Other experts say it wouldn’t be that easy to push Medicare around.
“The VA had to resort to a preferred drug list, but I don’t think that Medicare would have to restrict its list very much because it is such a huge purchaser,” said Dr. David Blumenthal, a professor of medicine and public health at Harvard University. “Medicare’s power in the marketplace is such that I think every manufacturer would have to take its prices.”
Two possible paths
House Democrats have promised action in the first 100 hours of the new Congress to give Medicare bargaining power. One poll showed that 77% of Americans supported the idea.
When the GOP-controlled Congress created the Medicare prescription plan in 2003, it expressly barred the government from negotiating prices on the theory that private insurance plans -- which were assigned the job of delivering the benefit -- could do a better job of getting discounts.
Critics called it a giveaway to the pharmaceutical industry.
“In the current program, there are no protections for beneficiaries that aren’t exceeded ten times over by benefits to the pharmaceutical industry,” said Rep. Pete Stark (D-Fremont), who is expected to lead the House subcommittee that oversees Medicare.
Democrats haven’t spelled out a specific proposal, and Stark said there were at least two possibilities.
One would repeal the prohibition on negotiating and order Medicare to set a top price for each drug available under the program. Private insurers would still be free to bargain for even lower prices.
Such an approach would be similar to how Canada and European countries control prescription drug prices. Canadian prices are 30% to 60% lower than in the U.S. Some critics say Canadian price controls mean that patients there are not always able to get the latest medications.
The other possibility is to set up a Medicare-run plan to compete against the private plans. That is, Medicare would set up a plan using drug prices it negotiated with manufacturers. The plan, available nationwide, would compete with the privately operated plans -- encouraging private plans to bargain harder for lower prices.
The two approaches aren’t mutually exclusive, Stark said.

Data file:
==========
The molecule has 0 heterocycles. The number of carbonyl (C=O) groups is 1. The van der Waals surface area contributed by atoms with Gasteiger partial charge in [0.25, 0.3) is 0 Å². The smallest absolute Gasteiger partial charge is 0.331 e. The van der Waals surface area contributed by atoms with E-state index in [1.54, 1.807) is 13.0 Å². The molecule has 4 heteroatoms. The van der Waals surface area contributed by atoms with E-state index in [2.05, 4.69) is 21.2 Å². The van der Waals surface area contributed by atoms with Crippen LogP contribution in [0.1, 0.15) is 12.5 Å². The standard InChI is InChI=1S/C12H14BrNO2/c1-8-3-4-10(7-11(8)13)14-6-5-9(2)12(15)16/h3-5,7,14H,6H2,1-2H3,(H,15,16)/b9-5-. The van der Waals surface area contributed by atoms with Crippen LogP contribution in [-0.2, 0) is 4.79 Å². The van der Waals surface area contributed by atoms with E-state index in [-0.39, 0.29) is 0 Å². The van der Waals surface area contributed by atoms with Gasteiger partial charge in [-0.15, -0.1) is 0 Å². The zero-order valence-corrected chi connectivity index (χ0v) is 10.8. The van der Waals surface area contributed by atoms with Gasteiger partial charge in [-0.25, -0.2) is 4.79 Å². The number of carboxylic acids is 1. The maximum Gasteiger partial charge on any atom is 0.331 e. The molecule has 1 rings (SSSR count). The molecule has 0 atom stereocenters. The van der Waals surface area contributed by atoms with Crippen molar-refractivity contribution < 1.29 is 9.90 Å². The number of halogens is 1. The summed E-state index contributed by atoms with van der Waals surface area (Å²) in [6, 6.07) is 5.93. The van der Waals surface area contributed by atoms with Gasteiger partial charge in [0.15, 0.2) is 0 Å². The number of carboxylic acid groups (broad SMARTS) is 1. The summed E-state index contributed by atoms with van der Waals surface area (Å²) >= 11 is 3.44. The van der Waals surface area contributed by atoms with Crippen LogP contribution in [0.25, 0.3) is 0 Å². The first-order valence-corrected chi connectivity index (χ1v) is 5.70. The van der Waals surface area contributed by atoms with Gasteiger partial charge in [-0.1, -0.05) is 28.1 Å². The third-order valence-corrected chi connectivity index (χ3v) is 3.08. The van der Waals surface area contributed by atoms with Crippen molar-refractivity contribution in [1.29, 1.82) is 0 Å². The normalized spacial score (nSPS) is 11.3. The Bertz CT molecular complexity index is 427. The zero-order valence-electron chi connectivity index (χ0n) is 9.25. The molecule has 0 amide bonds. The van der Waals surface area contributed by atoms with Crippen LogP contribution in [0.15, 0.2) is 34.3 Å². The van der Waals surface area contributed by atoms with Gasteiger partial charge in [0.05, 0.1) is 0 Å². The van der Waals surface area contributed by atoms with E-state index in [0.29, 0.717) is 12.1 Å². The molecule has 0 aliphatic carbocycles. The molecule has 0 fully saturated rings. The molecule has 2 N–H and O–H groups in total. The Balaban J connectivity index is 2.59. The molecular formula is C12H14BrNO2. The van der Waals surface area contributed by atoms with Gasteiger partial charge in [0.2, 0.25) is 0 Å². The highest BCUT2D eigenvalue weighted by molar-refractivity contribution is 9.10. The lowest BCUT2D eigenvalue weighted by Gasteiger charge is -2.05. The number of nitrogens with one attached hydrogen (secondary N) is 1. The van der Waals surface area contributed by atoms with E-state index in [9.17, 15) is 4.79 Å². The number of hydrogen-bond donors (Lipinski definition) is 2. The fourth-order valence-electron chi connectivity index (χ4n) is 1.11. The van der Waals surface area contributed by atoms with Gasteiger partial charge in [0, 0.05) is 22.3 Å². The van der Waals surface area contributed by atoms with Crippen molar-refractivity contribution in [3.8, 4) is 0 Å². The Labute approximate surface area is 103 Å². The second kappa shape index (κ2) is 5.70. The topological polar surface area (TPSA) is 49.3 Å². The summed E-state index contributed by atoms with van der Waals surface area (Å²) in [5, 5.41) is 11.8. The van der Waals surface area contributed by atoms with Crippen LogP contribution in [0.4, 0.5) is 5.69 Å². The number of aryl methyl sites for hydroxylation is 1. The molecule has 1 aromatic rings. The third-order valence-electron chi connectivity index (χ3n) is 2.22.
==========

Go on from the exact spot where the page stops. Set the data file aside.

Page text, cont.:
The proposal to let the government bargain with manufacturers could face additional hurdles in the Senate, where a prominent Democrat is among the leading skeptics.
As chairman of the finance committee, Sen. Max Baucus of Montana will have jurisdiction over Medicare. This year he was one of only two Democrats to vote against allowing Medicare to negotiate drug prices.
A spokeswoman said Baucus planned to hold hearings next year but had not made up his mind on the issue.
The drug industry hopes that even if it loses the first high-profile battle in the House, it can still win the legislative war.
“We fully expect that Speaker-elect Nancy Pelosi will deliver on her political promise, but after that we are equally confident that we will have an opportunity to educate both the members of Congress and beneficiaries across America about the benefits of the current program,” said Ken Johnson, senior vice president of communications at the Pharmaceutical Research and Manufacturers of America.
Reaching out to seniors in the Medicare prescription plan, one major drug company has launched a discount program that softens one of the most worrisome gaps in the current benefit, known as the doughnut hole. Under that provision -- created to save money for the government -- seniors must pay the full cost after their annual drug spending exceeds $2,250; coverage kicks in again once the total exceeds $5,100.
To help seniors caught in the doughnut hole, AstraZeneca has created a program called AZ Medicine & Me.
It makes brand-name medications such as the widely used breast cancer drug Arimidex available to qualifying seniors at $25 or less for a 30-day supply. Arimidex could cost ten times that at regular prices.
The plan was announced two days after the election.
The timing was purely coincidental, said AstraZeneca spokeswoman Abigail Baron. The company’s plan had been in the works for months and was announced as soon as it received government approval, she explained.
Said Johnson: “I think you are going to see more and more of our companies trying to assist seniors who hit the doughnut hole.”